Vista Bridge volunteer: 'It took just a second - it was so quick'
PORTLAND, Ore. - Jan Schumacher had been close to death herself, and she narrowly escaped. That's why she was on the Vista Bridge on Monday morning.
This time, there was no escaping. She could only watch hopelessly from three feet away as a man jumped to his death around 6 a.m.
"I'm sad today. I'm really sad," she said Monday evening. "You don't watch someone die every day. I'm sad for me, I'm sad for him. I'm brokenhearted for him, I'm brokenhearted for his family, I'm brokenhearted for the whole community of people.
"We're all broken today. Today, we broke."
Schumacher is one of a team of volunteers patrolling what's come to be known as "Suicide Bridge" in Northwest Portland. The man was the fifth person to jump to his death from it this year.
The city is in the process of installing a net screen around the bridge to prevent future suicides, but the project isn't scheduled to be finished for about two more weeks. The man who jumped Sunday was the second person to kill himself at the bridge since planning for the net began.
Schumacher began her shift - it was her sixth or seventh, she said - at 5:30 a.m. Monday.
About 15 minutes later, a police officer stopped by to tell her she was doing great work.
"I said 'Don't worry about me, I got this one. Not on my shift. Not on my shift,'" she said.
It was another 15 or so minutes later when a man drove to the far end of the bridge and got out of his vehicle with the motor running and the hazard lights on.
Based on his demeanor, Schumacher thought he'd lost something. She offered to help.
When he was about 15 feet away, she realized something was badly amiss.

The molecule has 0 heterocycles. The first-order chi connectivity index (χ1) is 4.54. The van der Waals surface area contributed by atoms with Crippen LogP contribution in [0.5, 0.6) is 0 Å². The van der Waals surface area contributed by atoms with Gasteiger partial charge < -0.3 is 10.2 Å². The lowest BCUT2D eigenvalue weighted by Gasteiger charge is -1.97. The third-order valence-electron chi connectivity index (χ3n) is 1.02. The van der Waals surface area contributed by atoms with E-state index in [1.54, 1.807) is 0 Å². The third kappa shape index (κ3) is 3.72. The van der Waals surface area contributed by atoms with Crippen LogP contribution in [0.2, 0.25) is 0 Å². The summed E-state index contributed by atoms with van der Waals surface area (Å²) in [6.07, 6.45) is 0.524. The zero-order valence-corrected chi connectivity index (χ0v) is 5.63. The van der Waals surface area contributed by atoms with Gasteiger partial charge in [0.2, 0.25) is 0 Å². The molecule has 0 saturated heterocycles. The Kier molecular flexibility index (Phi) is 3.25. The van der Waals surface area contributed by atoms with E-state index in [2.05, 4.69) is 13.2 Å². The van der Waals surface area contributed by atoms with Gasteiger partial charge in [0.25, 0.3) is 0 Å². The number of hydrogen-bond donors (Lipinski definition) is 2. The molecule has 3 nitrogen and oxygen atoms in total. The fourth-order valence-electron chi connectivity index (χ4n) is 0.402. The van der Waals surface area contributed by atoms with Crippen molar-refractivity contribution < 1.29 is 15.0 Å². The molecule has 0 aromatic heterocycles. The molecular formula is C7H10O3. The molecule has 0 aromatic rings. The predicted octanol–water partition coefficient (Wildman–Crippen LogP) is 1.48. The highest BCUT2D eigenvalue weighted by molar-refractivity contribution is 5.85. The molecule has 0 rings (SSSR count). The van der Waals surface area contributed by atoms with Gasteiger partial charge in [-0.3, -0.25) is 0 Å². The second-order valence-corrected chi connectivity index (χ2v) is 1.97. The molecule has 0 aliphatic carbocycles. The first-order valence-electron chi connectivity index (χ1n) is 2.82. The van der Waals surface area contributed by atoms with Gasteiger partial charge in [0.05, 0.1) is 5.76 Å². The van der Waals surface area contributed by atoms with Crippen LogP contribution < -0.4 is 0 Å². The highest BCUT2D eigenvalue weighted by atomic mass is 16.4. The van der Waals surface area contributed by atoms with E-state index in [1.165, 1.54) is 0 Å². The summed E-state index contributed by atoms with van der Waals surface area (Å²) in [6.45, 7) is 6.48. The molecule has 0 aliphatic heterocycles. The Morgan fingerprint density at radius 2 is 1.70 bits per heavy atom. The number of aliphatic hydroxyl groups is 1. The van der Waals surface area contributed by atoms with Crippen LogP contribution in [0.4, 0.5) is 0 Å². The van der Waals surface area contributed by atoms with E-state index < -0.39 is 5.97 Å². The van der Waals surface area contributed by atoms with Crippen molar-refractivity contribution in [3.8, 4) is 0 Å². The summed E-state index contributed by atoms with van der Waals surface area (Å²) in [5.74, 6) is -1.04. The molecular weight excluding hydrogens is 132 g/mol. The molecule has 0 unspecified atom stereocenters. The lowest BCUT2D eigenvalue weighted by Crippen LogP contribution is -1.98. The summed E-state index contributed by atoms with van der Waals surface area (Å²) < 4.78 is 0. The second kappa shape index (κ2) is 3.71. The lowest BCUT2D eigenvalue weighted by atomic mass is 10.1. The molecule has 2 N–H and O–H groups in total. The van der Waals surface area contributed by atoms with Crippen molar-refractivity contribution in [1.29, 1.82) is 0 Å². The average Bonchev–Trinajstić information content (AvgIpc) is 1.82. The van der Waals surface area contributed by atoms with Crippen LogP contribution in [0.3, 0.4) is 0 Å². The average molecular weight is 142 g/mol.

"I said 'Please don't do this. Please don't do this. I'm here to talk to you. I'll talk to you about anything,'" she said.
"It took just a second. It was so quick."
Schumacher was badly burned in 2008. She's undergone 35 surgeries and multiple amputations, including parts of her hands. She's dedicated her life to helping others.
Eighteen volunteers were initially trained to work on the bridge. Later, 30 more joined. On Friday, somebody left a note for them.
"I don't know if you'll read this or not, but thank you. You've saved me," it read.
All the training she received was helpful, but still didn't prepare her, Schumacher said.
"You don't spend a lot of time thinking what you're actually going to do if it occurs," she said. "You spend more time thinking 'I'm up here, I'm going to be a presence, no-one's going to jump. They're not going to jump hopefully because you're there.
"Hopefully you give them that thin thread, that moment where they get to think about what they're about ready to do."
Schumacher said she's still trying to balance her need to help people with what she saw Monday.
"Intellectually I'm circling around the fact that I know I did all I could," she said. "I was present - he didn't die alone.
"But my heart's broken today because whatever I did wasn't enough."
Schumacher said she'll continue to work on the bridge. She also said the family has suggested they might like to talk to her, and that she'll likely oblige.
"I'll probably give them a few days and give myself a few days and then talk about his last time here," she said.
If you or someone you know has suicidal thoughts or needs help, police say the following options are available: